Behind The Scenes At EAA AirVenture With DTG Pyrotechnics

posted in: Airshows, Event Recap, Miscellaneous | 1

USMC AV-8B Harrier II Twilight Demonstration - EAA AirVenture Oshkosh 2015

Some air shows around the country feature a night show in their lineup. We all go for the afterburners and lit-up aircraft streaking across the dark sky, but what show would be complete without a fireworks closer? Those beautiful works of fiery aerial artistry make for a nightly spectacle worth waiting for (and some awesome photo opportunities too!). For this year’s EAA AirVenture, the cool crew of DTG Pyrotechnics were in charge of the firework shows throughout the event and they invited us out with them for a peek at how they pull off their dazzling displays.

For the Saturday night show, I met up with the team at their staging area on the east side of the airport. Inside the hangar, the team was busy making final preparations for the show ahead. There the leader of this cool outfit, Dion Diehl, huddled everyone together to go over last minute checks and planning. Afterwards, Jason Strazishar gave me a tour of the multiple semis in their convoy, and what an impressive sight it was. Each truck towed a flatbed rigged with dozens of batteries all containing carefully placed and organized mortars, cakes, and other aerials.

DTG Fireworks - EAA AirVenture Oshkosh 2015 DTG Fireworks - EAA AirVenture Oshkosh 2015

Now, there’s a certain way to execute a stellar fireworks display. At the base of it all, each firework consists of a shell, or an aerial item that is fired into the sky. However, not all fireworks are designed the same; certain types produce certain effects. For example, a mortar is a paper or plastic tube containing a shell with a long fuse. The shell has a lift charge on the bottom that helps propel it into the air. Cakes are an item that has a single fuse which is used to light several tubes in sequence. The set piece is a ground item consisting of many colored lances that is used to draw a picture.

DTG Fireworks - EAA AirVenture Oshkosh 2015 DTG Fireworks - EAA AirVenture Oshkosh 2015

Regardless of the type, each item needs a source of ignition for their fuses before they can be launched into the sky. Enter the “squib”, or electric match. The 1-in long, 1/4-in wide device consists of a small nickel-chromium wire with a pyrogen coating. An electrical current causes the nickel-chromium wire to heat up, igniting the pyrogen and starting the fuse. Each squib is hooked up to a very thin and very long wire that runs to a hub that is then connected to the control terminal. It is there that the real magic is worked.

DTG Fireworks - EAA AirVenture Oshkosh 2015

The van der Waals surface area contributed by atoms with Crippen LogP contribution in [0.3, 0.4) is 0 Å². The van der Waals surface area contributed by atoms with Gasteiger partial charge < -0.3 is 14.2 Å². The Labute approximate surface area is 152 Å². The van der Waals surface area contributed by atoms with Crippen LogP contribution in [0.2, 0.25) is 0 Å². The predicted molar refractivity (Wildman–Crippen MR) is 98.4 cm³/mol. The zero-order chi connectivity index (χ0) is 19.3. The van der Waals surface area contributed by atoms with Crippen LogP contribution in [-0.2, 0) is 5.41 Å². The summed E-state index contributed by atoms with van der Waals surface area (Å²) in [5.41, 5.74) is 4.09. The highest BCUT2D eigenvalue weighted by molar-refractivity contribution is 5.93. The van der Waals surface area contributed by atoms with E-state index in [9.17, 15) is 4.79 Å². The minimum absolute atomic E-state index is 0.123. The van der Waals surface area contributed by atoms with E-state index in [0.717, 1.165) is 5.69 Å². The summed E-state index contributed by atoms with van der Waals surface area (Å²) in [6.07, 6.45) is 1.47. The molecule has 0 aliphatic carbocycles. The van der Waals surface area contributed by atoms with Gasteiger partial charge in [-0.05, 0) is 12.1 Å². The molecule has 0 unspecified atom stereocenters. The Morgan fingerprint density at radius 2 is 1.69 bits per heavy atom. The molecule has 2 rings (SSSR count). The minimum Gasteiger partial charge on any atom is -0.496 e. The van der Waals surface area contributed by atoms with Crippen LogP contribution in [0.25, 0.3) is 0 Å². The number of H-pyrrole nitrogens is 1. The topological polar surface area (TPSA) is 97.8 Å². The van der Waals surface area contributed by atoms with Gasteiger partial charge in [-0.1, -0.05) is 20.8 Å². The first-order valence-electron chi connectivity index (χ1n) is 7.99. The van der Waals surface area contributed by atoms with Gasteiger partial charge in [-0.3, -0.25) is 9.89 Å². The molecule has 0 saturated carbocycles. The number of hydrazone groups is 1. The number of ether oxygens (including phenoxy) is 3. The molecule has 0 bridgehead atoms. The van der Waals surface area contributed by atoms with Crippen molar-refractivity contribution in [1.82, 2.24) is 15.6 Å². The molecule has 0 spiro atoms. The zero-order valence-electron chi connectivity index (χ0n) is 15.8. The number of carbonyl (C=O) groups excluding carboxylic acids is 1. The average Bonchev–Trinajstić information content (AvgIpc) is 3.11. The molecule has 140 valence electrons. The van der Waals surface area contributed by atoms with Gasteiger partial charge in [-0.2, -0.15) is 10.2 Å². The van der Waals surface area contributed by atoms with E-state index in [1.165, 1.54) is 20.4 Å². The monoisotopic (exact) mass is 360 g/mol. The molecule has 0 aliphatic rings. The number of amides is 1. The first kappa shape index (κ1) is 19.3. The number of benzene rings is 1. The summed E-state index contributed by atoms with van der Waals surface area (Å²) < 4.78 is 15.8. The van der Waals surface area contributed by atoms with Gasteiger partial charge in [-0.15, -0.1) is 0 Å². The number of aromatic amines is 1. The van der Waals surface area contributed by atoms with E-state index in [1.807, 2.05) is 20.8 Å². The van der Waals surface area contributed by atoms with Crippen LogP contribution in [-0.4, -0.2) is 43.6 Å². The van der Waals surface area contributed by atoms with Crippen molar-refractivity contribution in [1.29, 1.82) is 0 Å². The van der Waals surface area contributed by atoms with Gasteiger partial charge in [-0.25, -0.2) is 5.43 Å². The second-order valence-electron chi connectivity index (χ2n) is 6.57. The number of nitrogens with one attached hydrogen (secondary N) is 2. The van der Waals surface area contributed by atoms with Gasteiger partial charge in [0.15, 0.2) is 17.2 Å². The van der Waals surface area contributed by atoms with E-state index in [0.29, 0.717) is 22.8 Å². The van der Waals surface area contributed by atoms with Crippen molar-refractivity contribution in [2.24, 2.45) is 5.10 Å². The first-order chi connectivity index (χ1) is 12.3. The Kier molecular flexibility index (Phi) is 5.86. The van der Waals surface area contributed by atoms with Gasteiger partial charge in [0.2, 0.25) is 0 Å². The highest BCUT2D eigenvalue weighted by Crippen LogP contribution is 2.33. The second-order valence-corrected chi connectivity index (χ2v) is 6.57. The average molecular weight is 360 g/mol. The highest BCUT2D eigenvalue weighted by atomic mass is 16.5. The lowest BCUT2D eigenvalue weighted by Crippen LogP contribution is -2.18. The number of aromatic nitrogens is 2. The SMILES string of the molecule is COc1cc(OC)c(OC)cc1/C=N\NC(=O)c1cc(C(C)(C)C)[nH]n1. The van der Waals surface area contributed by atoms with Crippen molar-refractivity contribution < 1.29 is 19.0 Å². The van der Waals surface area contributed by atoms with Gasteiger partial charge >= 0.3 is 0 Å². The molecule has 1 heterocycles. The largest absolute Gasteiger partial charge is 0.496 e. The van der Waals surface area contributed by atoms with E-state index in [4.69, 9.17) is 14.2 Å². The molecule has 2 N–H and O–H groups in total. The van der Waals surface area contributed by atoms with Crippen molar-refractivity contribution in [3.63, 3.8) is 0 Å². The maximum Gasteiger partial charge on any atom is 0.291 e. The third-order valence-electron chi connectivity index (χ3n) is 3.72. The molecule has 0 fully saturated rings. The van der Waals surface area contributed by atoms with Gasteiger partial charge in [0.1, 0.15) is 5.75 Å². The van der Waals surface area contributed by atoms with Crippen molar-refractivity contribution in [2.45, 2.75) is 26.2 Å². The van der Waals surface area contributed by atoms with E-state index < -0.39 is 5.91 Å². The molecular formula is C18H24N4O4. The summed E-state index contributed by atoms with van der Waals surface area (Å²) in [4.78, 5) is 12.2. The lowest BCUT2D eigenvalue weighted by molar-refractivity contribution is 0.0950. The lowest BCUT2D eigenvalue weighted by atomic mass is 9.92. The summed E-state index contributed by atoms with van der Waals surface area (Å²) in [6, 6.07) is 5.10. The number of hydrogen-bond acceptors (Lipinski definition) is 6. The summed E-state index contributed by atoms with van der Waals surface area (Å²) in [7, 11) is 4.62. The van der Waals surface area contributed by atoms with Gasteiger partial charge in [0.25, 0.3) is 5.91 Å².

Dion had spent dozens of hours coding the show to flow exactly how he wanted it. From his program, he could set certain shots to launch together and independently with incredible precision. This also allows for each shell to be monitored for connection to the control terminal to ensure all are ready to go and no wires or connections are cut. Each squib carries an ID that can be controlled and organized within DTG’s performance timeline. So imagine, if you will, the amount of shells one can fit to a single battery aboard a large flatbed trailer and multiply that a few times. That’s a lot to setup and organize in coding alone. But when it’s all said and done, and done properly, the display is truly a spectacle to behold.

With a final look-over and check by the team, the convoy was ready to roll out. There was a gap in the AirVenture performance schedule to allow the team to set up for the night show. The team moved out and began setting up their trailers in the grass on either side of taxiway A2 along runway 18-36. They shared the field with the Tora! Tora! Tora! pyro team who were in charge of the wall of fire that would conclude the night show. At show center on A2 was the trailer carrying the set piece. Once everything was in place, the team began to quickly run the thousands of feet of wire between each trailer together, and prepared to run it all across the runway to the control terminal once the flying had concluded.

USMC AV-8B Harrier II Twilight Demonstration - EAA AirVenture Oshkosh 2015 F-100 Super Sabre Air Force Warbird Jet AirVenture Oshkosh
USAF F-4 Phantom II Twilight Demonstration - EAA AirVenture Oshkosh 2015F-100 Super Sabre Twilight Performance - EAA AirVenture Oshkosh 2015

Once the flying resumed, it was again time to wait. Luckily, it is not hard to wait when you have the best seat in the house for twilight demonstrations of the USMC AV-8B Harrier, F-100 Super Sabre, and USAF F-4 Phantom II along with the various night time aerobatic performances. But after the sun had set and the last aircraft was safely on the ground, it was back to work with only a little time to get it ready.

USMC AV-8B Harrier II Twilight Demonstration - EAA AirVenture Oshkosh 2015USMC AV-8B Harrier II Twilight Demonstration - EAA AirVenture Oshkosh 2015

It was a rush to get everything organized, people in place, the terminal connected, and to start the show. Though, when it kicked off, it kicked off with a bang. Particularly with a series of what are referred to as “pants-fillers,” or explosives that are meant to create a loud, attention-getting bang. And for those not prepared for their detonation, well, the name implies the result. When things started up, I booked it from the trailer on A2 down the taxiway to the semis and caught the show from the other side as best I could. There’s something to be said for the factor of proximity and its affect on the entertainment of the show. Being further back for Wednesday night’s show allowed me to capture nearly the whole arc of the aerial display, while being closer in made photos far more challenging but sent the enjoyment factor through the roof.